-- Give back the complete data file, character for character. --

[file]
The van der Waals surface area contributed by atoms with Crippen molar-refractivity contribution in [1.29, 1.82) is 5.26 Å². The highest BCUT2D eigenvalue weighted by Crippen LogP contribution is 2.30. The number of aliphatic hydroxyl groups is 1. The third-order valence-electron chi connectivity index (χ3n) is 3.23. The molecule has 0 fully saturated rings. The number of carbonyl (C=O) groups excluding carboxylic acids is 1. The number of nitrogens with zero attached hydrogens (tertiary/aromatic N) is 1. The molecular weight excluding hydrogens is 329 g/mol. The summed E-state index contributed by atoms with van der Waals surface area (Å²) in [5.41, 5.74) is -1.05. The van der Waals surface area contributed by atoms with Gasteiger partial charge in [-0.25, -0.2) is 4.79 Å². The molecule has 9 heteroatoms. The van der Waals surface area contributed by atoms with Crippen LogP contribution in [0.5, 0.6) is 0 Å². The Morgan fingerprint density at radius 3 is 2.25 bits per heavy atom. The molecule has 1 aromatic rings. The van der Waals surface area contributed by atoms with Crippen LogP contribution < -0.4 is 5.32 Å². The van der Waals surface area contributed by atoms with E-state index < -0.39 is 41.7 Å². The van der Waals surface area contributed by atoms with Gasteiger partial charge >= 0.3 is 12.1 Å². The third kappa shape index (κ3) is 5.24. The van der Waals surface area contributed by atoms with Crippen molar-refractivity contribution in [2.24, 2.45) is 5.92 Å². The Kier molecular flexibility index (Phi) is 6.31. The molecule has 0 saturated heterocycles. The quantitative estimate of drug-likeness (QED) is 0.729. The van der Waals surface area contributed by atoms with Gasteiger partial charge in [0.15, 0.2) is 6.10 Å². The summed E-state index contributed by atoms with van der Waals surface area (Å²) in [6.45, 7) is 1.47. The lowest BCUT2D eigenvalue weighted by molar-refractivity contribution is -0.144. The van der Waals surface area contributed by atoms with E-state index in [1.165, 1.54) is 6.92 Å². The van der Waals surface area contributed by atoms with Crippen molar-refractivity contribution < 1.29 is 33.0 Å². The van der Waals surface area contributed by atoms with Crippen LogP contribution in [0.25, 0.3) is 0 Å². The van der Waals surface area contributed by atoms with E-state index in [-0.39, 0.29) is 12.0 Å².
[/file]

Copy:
The van der Waals surface area contributed by atoms with Crippen molar-refractivity contribution in [1.29, 1.82) is 5.26 Å². The highest BCUT2D eigenvalue weighted by Crippen LogP contribution is 2.30. The number of aliphatic hydroxyl groups is 1. The third-order valence-electron chi connectivity index (χ3n) is 3.23. The molecule has 0 fully saturated rings. The number of carbonyl (C=O) groups excluding carboxylic acids is 1. The number of nitrogens with zero attached hydrogens (tertiary/aromatic N) is 1. The molecular weight excluding hydrogens is 329 g/mol. The summed E-state index contributed by atoms with van der Waals surface area (Å²) in [5.41, 5.74) is -1.05. The van der Waals surface area contributed by atoms with Gasteiger partial charge in [-0.25, -0.2) is 4.79 Å². The molecule has 9 heteroatoms. The van der Waals surface area contributed by atoms with Crippen LogP contribution in [0.5, 0.6) is 0 Å². The Morgan fingerprint density at radius 3 is 2.25 bits per heavy atom. The molecule has 1 aromatic rings. The van der Waals surface area contributed by atoms with Crippen LogP contribution < -0.4 is 5.32 Å². The van der Waals surface area contributed by atoms with E-state index < -0.39 is 41.7 Å². The van der Waals surface area contributed by atoms with Gasteiger partial charge >= 0.3 is 12.1 Å². The third kappa shape index (κ3) is 5.24. The van der Waals surface area contributed by atoms with Crippen molar-refractivity contribution in [2.24, 2.45) is 5.92 Å². The Kier molecular flexibility index (Phi) is 6.31. The molecule has 0 saturated heterocycles. The quantitative estimate of drug-likeness (QED) is 0.729. The van der Waals surface area contributed by atoms with Gasteiger partial charge in [0.15, 0.2) is 6.10 Å². The summed E-state index contributed by atoms with van der Waals surface area (Å²) in [6.45, 7) is 1.47. The lowest BCUT2D eigenvalue weighted by molar-refractivity contribution is -0.144. The van der Waals surface area contributed by atoms with E-state index in [1.165, 1.54) is 6.92 Å². The van der Waals surface area contributed by atoms with Crippen molar-refractivity contribution < 1.29 is 33.0 Å². The van der Waals surface area contributed by atoms with Crippen LogP contribution in [0.25, 0.3) is 0 Å². The van der Waals surface area contributed by atoms with E-state index in [-0.39, 0.29) is 12.0 Å².